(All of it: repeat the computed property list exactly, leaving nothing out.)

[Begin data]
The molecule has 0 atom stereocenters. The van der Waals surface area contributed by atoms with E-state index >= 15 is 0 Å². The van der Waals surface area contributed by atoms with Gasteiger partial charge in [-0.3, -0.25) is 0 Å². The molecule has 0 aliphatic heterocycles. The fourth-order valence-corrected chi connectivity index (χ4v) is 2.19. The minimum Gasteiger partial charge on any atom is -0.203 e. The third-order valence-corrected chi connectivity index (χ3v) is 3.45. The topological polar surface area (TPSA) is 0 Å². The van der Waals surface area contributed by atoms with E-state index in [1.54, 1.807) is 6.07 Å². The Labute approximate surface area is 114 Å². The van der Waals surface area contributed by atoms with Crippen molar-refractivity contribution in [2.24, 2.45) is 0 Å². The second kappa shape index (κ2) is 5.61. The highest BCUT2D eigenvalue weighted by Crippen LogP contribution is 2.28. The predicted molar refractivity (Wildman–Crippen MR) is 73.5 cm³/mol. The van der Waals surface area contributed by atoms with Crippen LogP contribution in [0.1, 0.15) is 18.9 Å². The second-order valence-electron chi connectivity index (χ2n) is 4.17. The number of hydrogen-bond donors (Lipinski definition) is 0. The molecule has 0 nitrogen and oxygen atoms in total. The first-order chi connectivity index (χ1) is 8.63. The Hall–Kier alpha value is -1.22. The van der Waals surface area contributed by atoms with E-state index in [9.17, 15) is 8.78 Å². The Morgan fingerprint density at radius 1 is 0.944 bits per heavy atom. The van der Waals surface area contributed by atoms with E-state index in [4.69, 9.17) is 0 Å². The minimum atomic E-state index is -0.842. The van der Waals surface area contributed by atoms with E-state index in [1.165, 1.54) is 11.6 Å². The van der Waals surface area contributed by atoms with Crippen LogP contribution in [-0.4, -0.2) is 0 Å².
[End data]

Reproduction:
The molecule has 0 atom stereocenters. The van der Waals surface area contributed by atoms with E-state index >= 15 is 0 Å². The van der Waals surface area contributed by atoms with Gasteiger partial charge in [-0.3, -0.25) is 0 Å². The molecule has 0 aliphatic heterocycles. The fourth-order valence-corrected chi connectivity index (χ4v) is 2.19. The minimum Gasteiger partial charge on any atom is -0.203 e. The third-order valence-corrected chi connectivity index (χ3v) is 3.45. The topological polar surface area (TPSA) is 0 Å². The van der Waals surface area contributed by atoms with E-state index in [1.54, 1.807) is 6.07 Å². The Labute approximate surface area is 114 Å². The van der Waals surface area contributed by atoms with Crippen molar-refractivity contribution in [2.24, 2.45) is 0 Å². The second kappa shape index (κ2) is 5.61. The highest BCUT2D eigenvalue weighted by Crippen LogP contribution is 2.28. The predicted molar refractivity (Wildman–Crippen MR) is 73.5 cm³/mol. The van der Waals surface area contributed by atoms with Crippen LogP contribution in [0.1, 0.15) is 18.9 Å². The second-order valence-electron chi connectivity index (χ2n) is 4.17. The number of hydrogen-bond donors (Lipinski definition) is 0. The molecule has 0 nitrogen and oxygen atoms in total. The first-order chi connectivity index (χ1) is 8.63. The Hall–Kier alpha value is -1.22. The van der Waals surface area contributed by atoms with E-state index in [9.17, 15) is 8.78 Å². The Morgan fingerprint density at radius 1 is 0.944 bits per heavy atom. The van der Waals surface area contributed by atoms with E-state index in [4.69, 9.17) is 0 Å². The minimum atomic E-state index is -0.842. The van der Waals surface area contributed by atoms with E-state index in [1.165, 1.54) is 11.6 Å². The van der Waals surface area contributed by atoms with Crippen LogP contribution in [-0.4, -0.2) is 0 Å².